Plants speed vaccine production

April 30, 2010
Stephanie Sutton
Pharmaceutical Technology Europe

A new automated factory in Boston (MA, USA) has been developed that uses non-genetically modified green plants to quickly produce large quantities of vaccines and therapeutics.

A new automated factory in Boston (MA, USA) has been developed that uses non-genetically modified green plants to quickly produce large quantities of vaccines and therapeutics. The factory uses plant viral vector technology, developed by the Fraunhofer Center for Molecular Biotechnology (CMB) in Delaware for the biopharmaceutical company iBio, which when introduced into the plant, directs it to make a target protein. When this has accumulated in the plant's tissue, the biomass is harvested.

In a press statement, Vidadi Yusibov, Executive Director of CMB, said: "Traditional methods of vaccine production can take many months. Our plant-based technology provides the means for rapid, large-scale production of vaccine material in a cost-effective manner."

According to a press statement, the vaccines can be developed within weeks of an outbreak as the engineers have automated many aspects of traditional horticulture, including growing, watering and harvesting the plants using robotically engineered machines; in essence, turning a biological process into an industrial process. The factory has the capacity to grow tens of thousands of plants, and has been designed to be time-, cost- and space-efficient.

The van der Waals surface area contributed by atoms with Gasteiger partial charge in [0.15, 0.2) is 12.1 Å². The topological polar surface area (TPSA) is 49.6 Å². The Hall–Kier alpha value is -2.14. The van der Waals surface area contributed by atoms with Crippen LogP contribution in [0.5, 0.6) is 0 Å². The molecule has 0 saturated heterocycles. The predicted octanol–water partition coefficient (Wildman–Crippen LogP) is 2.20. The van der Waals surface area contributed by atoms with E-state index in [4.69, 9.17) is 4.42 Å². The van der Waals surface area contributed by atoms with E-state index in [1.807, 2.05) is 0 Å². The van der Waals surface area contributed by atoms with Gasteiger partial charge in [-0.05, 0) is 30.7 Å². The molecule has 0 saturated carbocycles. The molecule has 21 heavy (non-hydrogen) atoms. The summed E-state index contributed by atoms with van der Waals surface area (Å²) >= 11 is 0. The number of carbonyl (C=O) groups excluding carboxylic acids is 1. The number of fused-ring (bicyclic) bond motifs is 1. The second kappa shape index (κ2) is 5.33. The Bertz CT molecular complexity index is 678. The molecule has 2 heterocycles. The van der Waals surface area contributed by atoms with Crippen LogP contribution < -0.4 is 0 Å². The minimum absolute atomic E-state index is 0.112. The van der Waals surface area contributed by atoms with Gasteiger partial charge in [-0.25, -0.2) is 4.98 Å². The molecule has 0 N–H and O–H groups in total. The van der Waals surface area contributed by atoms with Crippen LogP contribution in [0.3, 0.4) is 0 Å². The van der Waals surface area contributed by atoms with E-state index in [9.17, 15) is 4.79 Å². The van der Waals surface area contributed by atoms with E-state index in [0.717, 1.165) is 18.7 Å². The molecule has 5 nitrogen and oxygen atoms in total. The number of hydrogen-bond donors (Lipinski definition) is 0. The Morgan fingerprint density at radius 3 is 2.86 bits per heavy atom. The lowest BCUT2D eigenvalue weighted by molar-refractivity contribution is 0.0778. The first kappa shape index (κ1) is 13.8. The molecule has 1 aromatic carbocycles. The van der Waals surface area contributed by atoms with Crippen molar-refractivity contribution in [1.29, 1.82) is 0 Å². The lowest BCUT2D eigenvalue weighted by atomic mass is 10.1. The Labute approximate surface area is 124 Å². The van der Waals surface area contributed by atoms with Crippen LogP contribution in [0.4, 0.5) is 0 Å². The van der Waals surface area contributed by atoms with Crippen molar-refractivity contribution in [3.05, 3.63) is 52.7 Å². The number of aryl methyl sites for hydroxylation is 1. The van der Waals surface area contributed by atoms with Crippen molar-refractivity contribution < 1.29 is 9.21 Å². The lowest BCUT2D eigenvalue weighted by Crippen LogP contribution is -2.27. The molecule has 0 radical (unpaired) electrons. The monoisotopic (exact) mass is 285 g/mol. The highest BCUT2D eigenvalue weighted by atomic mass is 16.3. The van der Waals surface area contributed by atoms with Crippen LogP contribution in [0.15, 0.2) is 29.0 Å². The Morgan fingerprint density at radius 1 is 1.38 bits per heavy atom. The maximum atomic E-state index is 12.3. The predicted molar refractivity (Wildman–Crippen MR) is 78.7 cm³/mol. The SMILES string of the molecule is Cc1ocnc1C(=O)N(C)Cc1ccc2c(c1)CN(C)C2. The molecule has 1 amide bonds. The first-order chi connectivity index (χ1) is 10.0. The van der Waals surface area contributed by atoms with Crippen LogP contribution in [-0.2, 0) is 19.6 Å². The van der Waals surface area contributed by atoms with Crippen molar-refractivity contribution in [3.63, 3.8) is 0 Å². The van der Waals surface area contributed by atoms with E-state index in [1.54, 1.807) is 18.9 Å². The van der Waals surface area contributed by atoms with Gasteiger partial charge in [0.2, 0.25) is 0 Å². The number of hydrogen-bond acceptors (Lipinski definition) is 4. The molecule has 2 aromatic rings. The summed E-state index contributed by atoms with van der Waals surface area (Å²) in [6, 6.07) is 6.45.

"In order to quickly produce large quantities of vaccine material or other protein-based medicines, such as antibodies, in compliance with cGMP, it was necessary to develop a consistent, repeatable process," Andre Sharon, a professor of mechanical engineering at Boston University and Director of the Fraunhofer Center for Manufacturing Innovation (CMI) in Boston, explained in the press statement. She also added that the vaccine production process can be safely and easily scaled up from a few milligrams to many kilograms. "The process is faster, cheaper, safer and does not require the sophisticated culturing or fermentation necessary in the current vaccine production process."